Tai Chi for Health
No one disputes the importance of regular exercise. Unfortunately, there are so many fitness programs available today, the general public is often confused as to which are the best. Consequently, they are the willing guinea pigs of every fitness fad that comes along.
The Chinese have always maintained that inactivity is the major cause of illness. Thus, they have developed numerous systems of medical gymnastics both to cure as well as prevent disease. Of the many exercises they have devised, they consider the martial art tai chi chuan to be the best.
Advantages of Tai Chi
Tai chi chuan has many distinct advantages over other types of exercise. The biggest shortcoming of most systems of physical fitness is that they service only part of the body. They concentrate on certain muscles or muscle groups, while neglecting others entirely.
For example, isometric exercises tense one set of muscles against another set or an immovable object. Because this is a one-dimensional exercise, the benefits are minimal.
Another problem with isometrics is there is really no way to measure the correct amount of exercise. Unlike calisthenics or weightlifting, you cannot simply increase the number of repetitions and expect results. Recent evidence has also found that isometric exercises render joints more vulnerable to injuries.
Calisthenics produce a wide range of motion and give the muscles more staying power than isometrics. Unfortunately, calisthenics also concentrate on only individual muscles and thus have little benefit on overall health. This is also true with weightlifting.
Tai chi, on the other hand, brings into play every part of the body and benefits all bodily parts, not just the musculoskeletal system.
Other Benefits of Tai Chi
Scientific research conducted at the Medical Academy of Shanghai, the Tangshan Medical Center and Bellevue Hospital in New York City has shown that tai chi chuan stimulates the central nervous system, lowers blood pressure, relieves stress and gently tones muscles without strain. It also enhances digestion, elimination of wastes and the circulation of blood. Moreover, tai chi’s rhythmic movements massage the internal organs and improve their functionality.
Perhaps tai chi’s greatest attribute, however, is the fact it channels the flow of chi (intrinsic energy) through the body’s meridians. According to traditional Chinese medicine, as long as this flow is uninhibited, a person will remain healthy. If the flow of chi becomes obstructed or unbalanced, illness will result. The correct practice of tai chi chuan guides the individual’s chi through the meridians and restores its balance throughout the body. None of the aforementioned exercises offers any of these benefits.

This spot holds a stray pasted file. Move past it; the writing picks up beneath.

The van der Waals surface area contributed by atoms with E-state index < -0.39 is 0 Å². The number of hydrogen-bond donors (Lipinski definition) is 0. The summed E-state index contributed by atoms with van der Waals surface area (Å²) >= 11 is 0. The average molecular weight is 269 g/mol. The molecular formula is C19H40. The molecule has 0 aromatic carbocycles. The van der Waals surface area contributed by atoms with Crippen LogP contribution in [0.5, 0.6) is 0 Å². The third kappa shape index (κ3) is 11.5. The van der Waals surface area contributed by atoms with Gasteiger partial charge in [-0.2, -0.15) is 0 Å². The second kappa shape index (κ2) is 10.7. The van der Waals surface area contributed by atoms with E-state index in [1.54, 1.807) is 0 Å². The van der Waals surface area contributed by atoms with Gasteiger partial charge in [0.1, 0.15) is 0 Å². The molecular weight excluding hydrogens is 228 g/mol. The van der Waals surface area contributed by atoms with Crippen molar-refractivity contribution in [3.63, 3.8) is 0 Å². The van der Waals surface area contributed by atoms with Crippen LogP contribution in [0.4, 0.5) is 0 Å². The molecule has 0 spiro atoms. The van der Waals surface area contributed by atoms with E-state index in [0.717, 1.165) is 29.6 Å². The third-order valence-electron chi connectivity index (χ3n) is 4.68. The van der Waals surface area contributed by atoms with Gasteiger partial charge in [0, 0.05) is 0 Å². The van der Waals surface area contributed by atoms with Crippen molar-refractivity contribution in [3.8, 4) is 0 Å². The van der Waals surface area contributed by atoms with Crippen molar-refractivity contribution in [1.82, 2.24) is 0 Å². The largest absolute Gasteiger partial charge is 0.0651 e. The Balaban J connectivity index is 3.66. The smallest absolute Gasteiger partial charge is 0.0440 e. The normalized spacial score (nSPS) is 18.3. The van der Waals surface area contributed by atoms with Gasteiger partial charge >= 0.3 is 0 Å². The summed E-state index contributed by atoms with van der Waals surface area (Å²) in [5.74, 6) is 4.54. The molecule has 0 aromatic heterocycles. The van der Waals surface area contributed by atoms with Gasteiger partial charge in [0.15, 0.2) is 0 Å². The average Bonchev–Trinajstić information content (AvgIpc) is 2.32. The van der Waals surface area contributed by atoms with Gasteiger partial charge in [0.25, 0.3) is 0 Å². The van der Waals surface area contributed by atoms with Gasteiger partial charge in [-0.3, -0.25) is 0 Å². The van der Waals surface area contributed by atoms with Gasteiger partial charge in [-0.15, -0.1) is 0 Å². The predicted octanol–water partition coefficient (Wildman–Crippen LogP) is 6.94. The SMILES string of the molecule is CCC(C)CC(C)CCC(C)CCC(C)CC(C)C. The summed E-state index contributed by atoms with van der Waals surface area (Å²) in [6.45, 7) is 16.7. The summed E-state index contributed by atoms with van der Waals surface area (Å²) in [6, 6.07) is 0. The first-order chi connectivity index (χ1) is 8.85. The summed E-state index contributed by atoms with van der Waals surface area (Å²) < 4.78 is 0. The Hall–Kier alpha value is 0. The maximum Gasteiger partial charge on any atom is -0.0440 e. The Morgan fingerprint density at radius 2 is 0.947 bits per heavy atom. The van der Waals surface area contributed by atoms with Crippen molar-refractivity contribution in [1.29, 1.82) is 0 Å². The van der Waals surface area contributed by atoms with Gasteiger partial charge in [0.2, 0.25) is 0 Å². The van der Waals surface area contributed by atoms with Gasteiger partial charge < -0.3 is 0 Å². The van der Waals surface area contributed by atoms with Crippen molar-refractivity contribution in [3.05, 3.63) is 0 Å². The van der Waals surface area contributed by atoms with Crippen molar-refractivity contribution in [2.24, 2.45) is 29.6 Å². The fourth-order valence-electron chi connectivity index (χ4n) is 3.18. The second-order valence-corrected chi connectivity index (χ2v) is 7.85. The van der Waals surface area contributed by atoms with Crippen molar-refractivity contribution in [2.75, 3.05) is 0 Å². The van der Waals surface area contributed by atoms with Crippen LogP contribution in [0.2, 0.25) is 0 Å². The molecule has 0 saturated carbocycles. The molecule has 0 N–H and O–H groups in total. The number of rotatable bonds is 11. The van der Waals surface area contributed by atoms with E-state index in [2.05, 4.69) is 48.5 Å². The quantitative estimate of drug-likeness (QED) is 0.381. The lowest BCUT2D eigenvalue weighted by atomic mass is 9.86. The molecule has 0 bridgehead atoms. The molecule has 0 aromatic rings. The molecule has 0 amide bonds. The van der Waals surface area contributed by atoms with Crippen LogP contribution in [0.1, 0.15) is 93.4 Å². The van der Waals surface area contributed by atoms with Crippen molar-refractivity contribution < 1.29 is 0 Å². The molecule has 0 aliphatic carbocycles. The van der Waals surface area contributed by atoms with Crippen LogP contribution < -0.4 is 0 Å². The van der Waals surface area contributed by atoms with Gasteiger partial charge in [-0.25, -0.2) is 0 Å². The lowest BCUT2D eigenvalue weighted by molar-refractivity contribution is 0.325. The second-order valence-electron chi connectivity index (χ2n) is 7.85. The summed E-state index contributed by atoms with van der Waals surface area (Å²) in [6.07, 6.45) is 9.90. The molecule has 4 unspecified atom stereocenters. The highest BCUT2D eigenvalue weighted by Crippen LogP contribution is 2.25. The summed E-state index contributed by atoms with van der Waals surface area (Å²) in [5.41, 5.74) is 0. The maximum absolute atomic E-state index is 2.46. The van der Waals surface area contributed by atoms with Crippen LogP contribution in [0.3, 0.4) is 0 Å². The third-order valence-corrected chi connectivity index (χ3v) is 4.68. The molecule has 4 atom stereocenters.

Tai Chi vs. Aerobic Exercise
Many people believe that tai chi chuan does not develop the same degree of cardiovascular fitness as high-impact exercises, such as jogging, rope-jumping, cycling or aerobic dancing. This is not true, however.
In 1978, noted tai chi instructor Lawrence Galante and an associate conducted an experiment to determine whether tai chi chuan is effective in stimulating cardiovascular development. They used 25 tai chi students, ranging in age from 20 to 60 years old, as their models. The students had been studying the yang-style tai chi short form for a period of one to seven years. Galante and his assistant monitored the pulse rate, blood pressure and heart rate of all the students before and after they practiced the form. In all cases, the researchers found that if the form was practiced in a low stance, great cardiovascular stimulation occurred-between 60-80 percent of the maximum heart rate established by the American Heart Association (AHA). On the other hand, if the tai chi movements were performed in a high stance, there was very little heart stimulation (less than 60 percent of the maximum heart rate). However, for people who suffer from high blood pressure, or those recovering from heart attacks or heart surgery, the high stance is a better option. According to Galante, a person can easily meet the standards set by the AHA by practicing tai chi chuan three times a day.
Dr. John Painter, a Fort Worth, Texas based teacher of internal Chinese martial arts, claims that “When the movements of tai chi chuan are performed quickly or in a lower formed stance, they have the same beneficial effect on the cardiovascular system as jogging or high-impact aerobics, but without the stress and strain.”